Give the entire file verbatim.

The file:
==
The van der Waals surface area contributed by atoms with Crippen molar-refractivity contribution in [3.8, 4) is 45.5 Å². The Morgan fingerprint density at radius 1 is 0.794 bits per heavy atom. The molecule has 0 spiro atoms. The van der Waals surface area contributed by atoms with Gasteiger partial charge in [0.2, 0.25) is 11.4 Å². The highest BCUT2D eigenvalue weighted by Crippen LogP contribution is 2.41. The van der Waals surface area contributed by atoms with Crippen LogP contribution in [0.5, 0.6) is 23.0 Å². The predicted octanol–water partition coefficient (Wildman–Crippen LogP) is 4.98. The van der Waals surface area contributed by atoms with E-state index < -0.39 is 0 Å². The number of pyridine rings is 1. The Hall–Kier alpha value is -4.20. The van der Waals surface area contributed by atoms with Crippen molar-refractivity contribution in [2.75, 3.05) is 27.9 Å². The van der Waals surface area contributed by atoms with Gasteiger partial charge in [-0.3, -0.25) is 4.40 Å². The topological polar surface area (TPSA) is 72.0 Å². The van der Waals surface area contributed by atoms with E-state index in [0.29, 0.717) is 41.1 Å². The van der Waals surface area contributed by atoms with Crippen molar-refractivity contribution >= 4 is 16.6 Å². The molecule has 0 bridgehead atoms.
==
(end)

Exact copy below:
The van der Waals surface area contributed by atoms with Crippen molar-refractivity contribution in [3.8, 4) is 45.5 Å². The Morgan fingerprint density at radius 1 is 0.794 bits per heavy atom. The molecule has 0 spiro atoms. The van der Waals surface area contributed by atoms with Gasteiger partial charge in [0.2, 0.25) is 11.4 Å². The highest BCUT2D eigenvalue weighted by Crippen LogP contribution is 2.41. The van der Waals surface area contributed by atoms with Crippen LogP contribution in [0.5, 0.6) is 23.0 Å². The predicted octanol–water partition coefficient (Wildman–Crippen LogP) is 4.98. The van der Waals surface area contributed by atoms with E-state index < -0.39 is 0 Å². The number of pyridine rings is 1. The Hall–Kier alpha value is -4.20. The van der Waals surface area contributed by atoms with Crippen molar-refractivity contribution in [2.75, 3.05) is 27.9 Å². The van der Waals surface area contributed by atoms with Gasteiger partial charge in [-0.3, -0.25) is 4.40 Å². The topological polar surface area (TPSA) is 72.0 Å². The van der Waals surface area contributed by atoms with E-state index in [0.29, 0.717) is 41.1 Å². The van der Waals surface area contributed by atoms with Crippen molar-refractivity contribution >= 4 is 16.6 Å². The molecule has 0 bridgehead atoms.